9. I have to agree with Bux. (For once!) Too many liberals have gone the Chuck Schumer route, and refuse to be outflanked on the hangee-burnee-floggee line, even though they know better. Conservatives have more room to maneuver, Nixon-to-China style. Most of them don’t know any better than hangee-burnee-floggee, but some of them do. And they’re the ones who are making a difference.
    Of course, the whole thing is being moved by budget constraints at the state level. Folk who don’t care much about penology are looking for the cheapest approach, which turns out to be the intelligent approach, for once.

  10. Nobody’s mentioned race. The US incarceration programme locks up an extraordinary proportion of young African-American men. That explains Republican big-penal-government “toughness”, but not the neglect of progressives. Is is just Clintonite centrism?

  11. I think it is a combo of the Nixon-to-China space that conservatives have politically on crime, that the left doesn’t have, and perhaps an overload situation for liberals. I think a lot of energy on the left for the last ten years went into foreign policy and terrorism. Amazingly, we somehow managed to lose the criminal v. military approach to terrorism argument, even though the military one really hasn’t had much success. (One infamous dead guy aside.) We also let the Taliban become the enemy when they really never were, odious as they may be. It was to certain people’s benefit to try to scare everyone. So a lot of energy got wasted (not to mention lives). And on economic issues, a continuous onslaught of bad policy that just keeps coming from the right. We have to work so hard just to hold off the vandals. Also, probably, a big blind spot on this. So I’m not sure it was any one thing.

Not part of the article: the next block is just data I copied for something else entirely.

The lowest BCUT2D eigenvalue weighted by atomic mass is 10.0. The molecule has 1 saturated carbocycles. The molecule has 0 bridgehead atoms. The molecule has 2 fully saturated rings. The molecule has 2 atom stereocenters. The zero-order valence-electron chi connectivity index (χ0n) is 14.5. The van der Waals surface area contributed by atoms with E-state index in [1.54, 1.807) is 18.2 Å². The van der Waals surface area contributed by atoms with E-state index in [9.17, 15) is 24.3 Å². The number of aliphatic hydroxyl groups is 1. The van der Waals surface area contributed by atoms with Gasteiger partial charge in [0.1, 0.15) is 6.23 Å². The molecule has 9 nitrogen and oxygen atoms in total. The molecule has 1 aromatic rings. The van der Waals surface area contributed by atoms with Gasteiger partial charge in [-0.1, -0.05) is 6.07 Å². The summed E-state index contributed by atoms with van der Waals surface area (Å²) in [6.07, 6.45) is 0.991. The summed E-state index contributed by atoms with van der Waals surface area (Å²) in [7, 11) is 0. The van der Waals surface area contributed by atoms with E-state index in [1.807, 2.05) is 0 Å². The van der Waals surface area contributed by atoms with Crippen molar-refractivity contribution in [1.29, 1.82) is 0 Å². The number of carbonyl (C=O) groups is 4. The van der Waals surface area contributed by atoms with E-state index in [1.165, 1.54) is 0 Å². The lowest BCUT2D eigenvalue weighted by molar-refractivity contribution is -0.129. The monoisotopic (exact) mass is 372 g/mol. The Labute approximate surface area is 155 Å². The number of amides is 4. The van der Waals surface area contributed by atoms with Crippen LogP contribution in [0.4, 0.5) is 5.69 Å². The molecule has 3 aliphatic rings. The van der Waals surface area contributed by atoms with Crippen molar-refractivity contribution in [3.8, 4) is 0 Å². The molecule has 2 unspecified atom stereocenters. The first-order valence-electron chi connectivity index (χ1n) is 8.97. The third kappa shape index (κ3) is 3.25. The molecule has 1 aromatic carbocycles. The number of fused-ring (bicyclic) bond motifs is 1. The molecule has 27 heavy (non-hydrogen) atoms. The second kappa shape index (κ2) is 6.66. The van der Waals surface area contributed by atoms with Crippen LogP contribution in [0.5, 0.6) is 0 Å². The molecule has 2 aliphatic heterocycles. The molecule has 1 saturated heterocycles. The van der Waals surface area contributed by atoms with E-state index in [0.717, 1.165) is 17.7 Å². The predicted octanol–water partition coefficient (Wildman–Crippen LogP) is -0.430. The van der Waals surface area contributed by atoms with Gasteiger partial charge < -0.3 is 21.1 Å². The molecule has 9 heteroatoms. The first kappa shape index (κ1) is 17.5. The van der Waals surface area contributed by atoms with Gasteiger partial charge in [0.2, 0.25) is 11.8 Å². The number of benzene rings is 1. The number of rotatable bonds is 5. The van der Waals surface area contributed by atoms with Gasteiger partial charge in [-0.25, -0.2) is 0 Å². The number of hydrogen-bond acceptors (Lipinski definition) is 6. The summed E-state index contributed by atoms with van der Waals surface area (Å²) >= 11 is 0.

12. (Kleiman): “…liberals in office tend to be enthusiastic about practical and crime-reducing approaches to decarceration, but the liberal think-tanks simply can’t be bothered.
    1. Employment reduces crime. Black unemployment rises with the minimum wage. Speaker Pelosi’s House passed a large increase in the minimum wage.
    2. Candidate Obama favored education policy guided by research. President Obama’s Department of Education
    sat on research which found a positive effect of the DC tuition voucher program. The Brookings Institution has published quite a bit of research and analysis favorable to vouchers.
    3. Drugs. The State-monopoly school system and drug prohibition disproportionately harm poor and minority kids and young adults. I did not expect much from a community organizer with no executive experience, but I had hopes that Barak Obama would support school vouchers and a relaxation of drug prohibition. This has not happened.